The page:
Do you really trust me, reader? How do you know I’m who and more importantly what I say I am? There’s a name up there at the top of this page, and if you click through to our staff section you’ll be able to put a face to that name, but what does that prove, exactly? How does it set this sentence apart from the spam comments that clog our CMS? Everything can be falsified on the internet, after all, humanity included.
Browsing Google the other day, I stumbled on one of my very own articles, pilfered and fed into some clumsy but effective piece of script that swapped out every adjective, noun or verb for a synonym. It was an unnerving experience, like peering into a carnival mirror: familiar constructions rewired, turns of phrase bent back on themselves, a weird alloy of man and program.
I’m getting a similar vibe from the monk walking down this bustling alleyway towards me. He’s wrong on some level, out of step. Literally out of step, that is. He keeps dodging forward, jostling the elbows of the group he’s with. When they turn to avoid a pile of crates he looks, for a second, like he’s about to scamper up onto the obstacle and springboard off it. He isn’t my target – my proximity gauge is only one-quarter full – but I may very well be his.
Keeping my pace slow and natural I tilt the reticle over him, lock on and shift my thumb to circle button, ready to unleash a debilitating counter-blow. But caught in my crosshairs, he seems suddenly harmless. I note that he gets a leg caught on an awning – a pathfinding issue, possibly. Perhaps he’s just a bot after all. Perhaps it’s safe to break cover.
As I shuffle on, undecided, a courtesan idling on a bench stands up casually and whisks a razor-tipped Venetian fan across my jugular. Blast. Top assassin’s tip: let your prey come to you. I was right to be wary of the monk, though. My assailant’s arm barely has time to complete its sweep before he jerks out of formation, stamps on the back of her knee and rams his crucifix into the top of her skull. Second top assassin’s tip: catch ‘em in the act.
You’d better pay attention to NPCs when playing Assassin’s Creed: Brotherhood online. They’re important people. Or at least, they may be important people. Ubisoft Montreal’s crowds are as convincingly realised as ever, bewitching in their ebb and flow, but they’re a whole lot more, nowadays, than spongy, bovine masses to elbow through or terrorise. Nowadays they’re secretly stuffed full of sharp objects – breeding grounds for rival killers, hunters and hunted in turn.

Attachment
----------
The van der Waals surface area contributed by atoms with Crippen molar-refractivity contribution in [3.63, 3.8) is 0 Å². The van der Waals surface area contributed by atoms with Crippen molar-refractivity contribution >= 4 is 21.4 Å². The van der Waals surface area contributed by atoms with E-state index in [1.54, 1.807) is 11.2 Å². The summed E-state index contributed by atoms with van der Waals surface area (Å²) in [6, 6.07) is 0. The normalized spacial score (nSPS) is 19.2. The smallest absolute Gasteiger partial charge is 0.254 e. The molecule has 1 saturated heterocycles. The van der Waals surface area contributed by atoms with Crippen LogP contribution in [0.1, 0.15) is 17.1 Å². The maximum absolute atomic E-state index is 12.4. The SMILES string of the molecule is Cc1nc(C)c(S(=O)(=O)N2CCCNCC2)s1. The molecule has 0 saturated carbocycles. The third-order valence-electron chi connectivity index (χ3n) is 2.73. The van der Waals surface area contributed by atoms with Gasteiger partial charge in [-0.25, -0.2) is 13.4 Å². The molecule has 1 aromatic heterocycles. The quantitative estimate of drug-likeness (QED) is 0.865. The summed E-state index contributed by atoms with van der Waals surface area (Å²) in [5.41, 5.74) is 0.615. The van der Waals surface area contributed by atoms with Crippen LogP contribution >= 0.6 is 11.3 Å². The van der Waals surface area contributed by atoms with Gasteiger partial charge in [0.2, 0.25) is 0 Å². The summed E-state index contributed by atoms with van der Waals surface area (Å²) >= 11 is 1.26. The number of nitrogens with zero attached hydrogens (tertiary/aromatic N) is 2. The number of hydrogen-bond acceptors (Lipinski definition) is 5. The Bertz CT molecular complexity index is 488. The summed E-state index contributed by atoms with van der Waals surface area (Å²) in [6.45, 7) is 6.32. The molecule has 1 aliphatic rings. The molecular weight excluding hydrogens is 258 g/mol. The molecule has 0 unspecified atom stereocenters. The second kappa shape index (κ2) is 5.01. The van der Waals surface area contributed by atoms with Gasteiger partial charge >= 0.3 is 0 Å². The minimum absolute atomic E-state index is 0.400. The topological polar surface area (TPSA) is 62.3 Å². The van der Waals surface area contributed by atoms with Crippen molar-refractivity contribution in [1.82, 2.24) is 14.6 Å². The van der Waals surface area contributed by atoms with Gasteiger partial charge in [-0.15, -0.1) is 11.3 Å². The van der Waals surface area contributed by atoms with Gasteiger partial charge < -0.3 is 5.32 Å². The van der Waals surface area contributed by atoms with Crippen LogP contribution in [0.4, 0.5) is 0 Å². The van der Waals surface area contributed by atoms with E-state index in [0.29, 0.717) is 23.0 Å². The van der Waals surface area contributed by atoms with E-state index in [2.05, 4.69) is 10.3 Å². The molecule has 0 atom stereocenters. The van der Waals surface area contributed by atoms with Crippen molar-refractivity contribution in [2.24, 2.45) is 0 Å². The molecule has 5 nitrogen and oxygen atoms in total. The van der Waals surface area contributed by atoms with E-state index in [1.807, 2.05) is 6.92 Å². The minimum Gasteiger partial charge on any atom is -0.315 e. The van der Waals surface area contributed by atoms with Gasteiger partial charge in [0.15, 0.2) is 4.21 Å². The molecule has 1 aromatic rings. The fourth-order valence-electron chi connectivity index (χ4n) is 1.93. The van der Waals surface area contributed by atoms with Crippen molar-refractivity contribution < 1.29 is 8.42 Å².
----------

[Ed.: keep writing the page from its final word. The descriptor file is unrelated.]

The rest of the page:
Each player’s character spawns with cruise control toggled, another ordinary citizen about his business, and it pays to spend a few seconds just watching yourself move, getting reacquainted with how an NPC walks, how sharply an NPC turns, whether they favour the middle or the sides of a street, where they stand when they’re chatting to one another. Learn the computer’s habits, and learn them well. Sudden changes of direction, moments of only-human hesitancy, shoving too authoritatively past bystanders – these are behaviours to watch for and avoid. Cultivate a serene automaton’s demeanour. Settle into that lobotomised stroll. Bide your time.
There are special abilities, two per player per match once you’ve unlocked the slots, to make blending into the AI mob easier. Morph, for example, transforms all nearby civilians into dummies of your character. If you’re lucky, the player on your tail will knife one of these hapless innocents by mistake, invalidating his assassination contract, diminishing his score and exposing himself to a swift smack round the ear (you can’t bump off pursuers, but you can knock them senseless for a few seconds, leaving them vulnerable to assassination themselves).
There’s still a place for directness, mind. Sooner or later a target will get wise, whether because he’s looked straight at you and gleaned ill-intent, or because the game itself has decided that you’ve caused enough ruckus to trip the warning lights on his HUD. The best and most common response is to leg it, breaking line of sight for long enough that the contract will expire, and so the softly-softliness of each round periodically escalates into panicky bouts of the parkour the franchise is famous for.
The key difference between Brotherhood online and the campaigns of prior games is that lethal, eye-catching agility and studied discretion are now equal partners in the endeavour. Entertaining though they were, Assassin’s Creed 1 and 2 struggled to foster a sense of consequence. You were nudged towards stealth, encouraged to work the crowd, but you were never punished too much for simply barging into a hotspot, stabbing at random till you found your target, then beating it up the nearest vertical surface. It wasn’t so much a game for assassins as a game for pre-industrial Spidermen, all speed and flourish.
The new game rectifies this, and in doing so produces something quietly revolutionary: an online experience where the challenge is to identify a human being while passing yourself off as a lump of software, to distinguish the one from the many while remaining indistinct. There’s a lot more to talk about – not least the single player mode, which we’ll be getting our hands on next week – but that, for the moment, is enough to make Brotherhood one of this winter’s most exciting propositions.
The game’s out for PS3 and Xbox 360 in November, with a PC version following in Q1 2011.